In the middle of a performance of Ivanov at the Comédie-Française, an actor dies on stage, the victim of poisoning. Martin Rémi, another actor in the troupe and witness to the drama, is suspected of the murder by the police. And also hunted by a mysterious criminal organization. With an improbable accomplice, Claire, the young man will seek to elucidate this drama during a breathless journey through Europe.
With such an attractive poster, we couldn’t wait to see Nicolas Pariser’s third feature film (Alice and the Mayor). Unfortunately, despite a good start, the plot of The Green Perfume struggles to keep our interest for almost two hours.
The film is a pastiche of police investigations and spy thrillers, with a strong touch of humor. The director multiplies the references to the classics. We think of Hitchcock and Agatha Christie, but also of Hergé (there are nods to Tintin, to Dupond/Dupont). Except that the disheveled scenario, even choppy, of Nicolas Pariser does not equal the art of these great masters. His film hesitates between several genres, without mastering any of them.
The green scent of the title represents a criminal organization. This would have infiltrated the troupe of the Comédie-Française. After the death on stage of a member of the company, the very distressed Martin Rémi (Vincent Lacoste seen in Lost Illusions; Asterix and Obelix: In Her Majesty’s Service) becomes the main suspect. And the troubles of the young actor are just beginning.
Martin will be kidnapped by a mysterious comic book collector, then meet Claire (Sandrine Kiberlain), a comic book artist who has far too much free time, in a bookstore. The duo will travel to Brussels, to the headquarters of the European Commission, then to Budapest, where the French troupe is performing L’illusion comique, by Corneille. We will then see long excerpts from the play, during a performance where an encrypted transmission of a message by the secret organization takes place.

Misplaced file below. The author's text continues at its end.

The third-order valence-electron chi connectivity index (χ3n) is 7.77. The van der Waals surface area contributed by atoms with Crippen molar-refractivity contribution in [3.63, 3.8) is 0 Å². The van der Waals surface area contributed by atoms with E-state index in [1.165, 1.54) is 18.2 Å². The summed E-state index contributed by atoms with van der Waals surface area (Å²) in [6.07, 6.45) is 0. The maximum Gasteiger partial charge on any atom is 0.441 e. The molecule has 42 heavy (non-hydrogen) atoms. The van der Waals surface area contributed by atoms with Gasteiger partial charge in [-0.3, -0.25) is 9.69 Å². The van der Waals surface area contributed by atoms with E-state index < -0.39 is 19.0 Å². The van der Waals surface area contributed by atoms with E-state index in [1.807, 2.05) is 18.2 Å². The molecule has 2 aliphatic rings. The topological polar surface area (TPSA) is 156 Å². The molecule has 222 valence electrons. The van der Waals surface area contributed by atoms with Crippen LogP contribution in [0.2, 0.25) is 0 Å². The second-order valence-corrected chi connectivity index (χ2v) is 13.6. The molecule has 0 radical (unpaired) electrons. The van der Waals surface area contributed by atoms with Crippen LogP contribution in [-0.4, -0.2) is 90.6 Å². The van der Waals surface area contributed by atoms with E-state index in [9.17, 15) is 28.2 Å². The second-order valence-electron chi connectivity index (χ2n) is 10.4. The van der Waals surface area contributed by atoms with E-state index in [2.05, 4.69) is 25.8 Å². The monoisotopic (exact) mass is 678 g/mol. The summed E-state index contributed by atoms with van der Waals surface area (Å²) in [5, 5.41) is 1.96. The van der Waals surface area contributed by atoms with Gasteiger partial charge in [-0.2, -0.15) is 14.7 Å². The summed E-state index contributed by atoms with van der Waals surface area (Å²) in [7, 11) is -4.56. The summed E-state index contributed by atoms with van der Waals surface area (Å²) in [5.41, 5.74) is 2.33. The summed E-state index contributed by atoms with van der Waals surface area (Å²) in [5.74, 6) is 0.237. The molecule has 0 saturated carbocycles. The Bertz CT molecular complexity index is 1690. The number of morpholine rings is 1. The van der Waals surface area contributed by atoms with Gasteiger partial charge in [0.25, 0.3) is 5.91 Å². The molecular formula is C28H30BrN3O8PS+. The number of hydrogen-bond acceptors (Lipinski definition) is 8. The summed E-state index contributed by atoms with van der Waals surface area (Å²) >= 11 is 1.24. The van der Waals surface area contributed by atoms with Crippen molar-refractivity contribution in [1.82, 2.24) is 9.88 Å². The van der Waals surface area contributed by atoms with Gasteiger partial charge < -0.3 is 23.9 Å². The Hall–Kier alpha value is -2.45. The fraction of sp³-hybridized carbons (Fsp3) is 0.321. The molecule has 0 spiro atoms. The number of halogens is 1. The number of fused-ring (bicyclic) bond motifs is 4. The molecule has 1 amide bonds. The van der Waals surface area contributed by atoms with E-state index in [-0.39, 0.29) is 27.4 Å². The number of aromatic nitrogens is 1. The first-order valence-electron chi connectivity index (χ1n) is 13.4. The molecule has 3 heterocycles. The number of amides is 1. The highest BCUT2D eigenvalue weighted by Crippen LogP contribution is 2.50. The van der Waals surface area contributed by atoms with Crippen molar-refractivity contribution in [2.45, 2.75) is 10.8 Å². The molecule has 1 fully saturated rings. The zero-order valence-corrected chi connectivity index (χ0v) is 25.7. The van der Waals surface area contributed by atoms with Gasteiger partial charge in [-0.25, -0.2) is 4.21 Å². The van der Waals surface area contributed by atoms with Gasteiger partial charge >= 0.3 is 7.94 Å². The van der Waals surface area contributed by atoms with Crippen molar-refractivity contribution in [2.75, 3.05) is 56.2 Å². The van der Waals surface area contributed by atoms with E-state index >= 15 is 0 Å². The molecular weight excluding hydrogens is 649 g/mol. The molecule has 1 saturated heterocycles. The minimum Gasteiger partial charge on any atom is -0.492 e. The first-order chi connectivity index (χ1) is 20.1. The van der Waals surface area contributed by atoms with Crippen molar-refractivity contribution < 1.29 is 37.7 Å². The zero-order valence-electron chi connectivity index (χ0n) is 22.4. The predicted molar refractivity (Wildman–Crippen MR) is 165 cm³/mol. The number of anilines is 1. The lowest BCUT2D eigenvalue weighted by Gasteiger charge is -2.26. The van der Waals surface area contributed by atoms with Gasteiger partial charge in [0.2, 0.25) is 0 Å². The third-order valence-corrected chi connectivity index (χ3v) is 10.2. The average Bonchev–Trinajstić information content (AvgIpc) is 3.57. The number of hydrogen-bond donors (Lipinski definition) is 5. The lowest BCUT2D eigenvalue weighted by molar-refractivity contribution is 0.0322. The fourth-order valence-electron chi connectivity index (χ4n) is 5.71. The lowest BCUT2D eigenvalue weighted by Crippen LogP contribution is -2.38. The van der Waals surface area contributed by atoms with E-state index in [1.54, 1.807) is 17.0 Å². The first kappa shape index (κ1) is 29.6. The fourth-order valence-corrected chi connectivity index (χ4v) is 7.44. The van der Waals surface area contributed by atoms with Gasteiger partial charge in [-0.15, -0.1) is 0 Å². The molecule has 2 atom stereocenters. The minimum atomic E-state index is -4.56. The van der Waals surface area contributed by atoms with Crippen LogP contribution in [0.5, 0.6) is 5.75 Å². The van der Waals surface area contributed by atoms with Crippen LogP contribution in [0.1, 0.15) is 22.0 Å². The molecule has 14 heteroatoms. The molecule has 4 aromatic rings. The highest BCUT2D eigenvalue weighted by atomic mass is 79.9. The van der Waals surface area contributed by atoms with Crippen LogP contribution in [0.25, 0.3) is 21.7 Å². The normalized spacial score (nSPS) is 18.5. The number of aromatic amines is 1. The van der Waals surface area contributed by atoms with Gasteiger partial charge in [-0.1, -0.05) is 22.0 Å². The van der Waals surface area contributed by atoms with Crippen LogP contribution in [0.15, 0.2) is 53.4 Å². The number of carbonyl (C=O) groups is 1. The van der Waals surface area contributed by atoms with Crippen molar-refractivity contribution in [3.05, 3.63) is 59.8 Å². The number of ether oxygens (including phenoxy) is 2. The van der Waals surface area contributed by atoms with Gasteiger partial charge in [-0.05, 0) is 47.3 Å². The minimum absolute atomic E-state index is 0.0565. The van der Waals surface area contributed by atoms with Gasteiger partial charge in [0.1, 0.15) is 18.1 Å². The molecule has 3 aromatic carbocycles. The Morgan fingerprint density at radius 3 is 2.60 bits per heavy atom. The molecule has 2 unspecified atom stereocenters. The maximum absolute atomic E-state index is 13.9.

However, the story does not offer any clues about the motives of the clandestine group or the links between the criminals, even less about the profile of the protagonists. Even if in the middle of the film, Claire and Martin have a long conversation, over a plate of pasta, about their love troubles. Everything rings false.
From twists and turns in night trains, to pursuits behind the scenes of theatres, Martin will end up succumbing to the charm of his partner in misfortune. Predictable end. Curtain on a background of midnight blue light…
However, despite the immense talent of the two performers from France, the couple does not have the chemistry of James Stewart and Kim Novak on screen, for example. It must be said that the sluggish pace of the film and the weakness of the dialogues do not help their game.
There remains the pleasure of seeing these two talented actors evolve in the splendid settings of European capitals. And the joy of watching the outcome of the investigation to the sound of the first movement of Mozart’s Symphony No. 25. It’s already taken.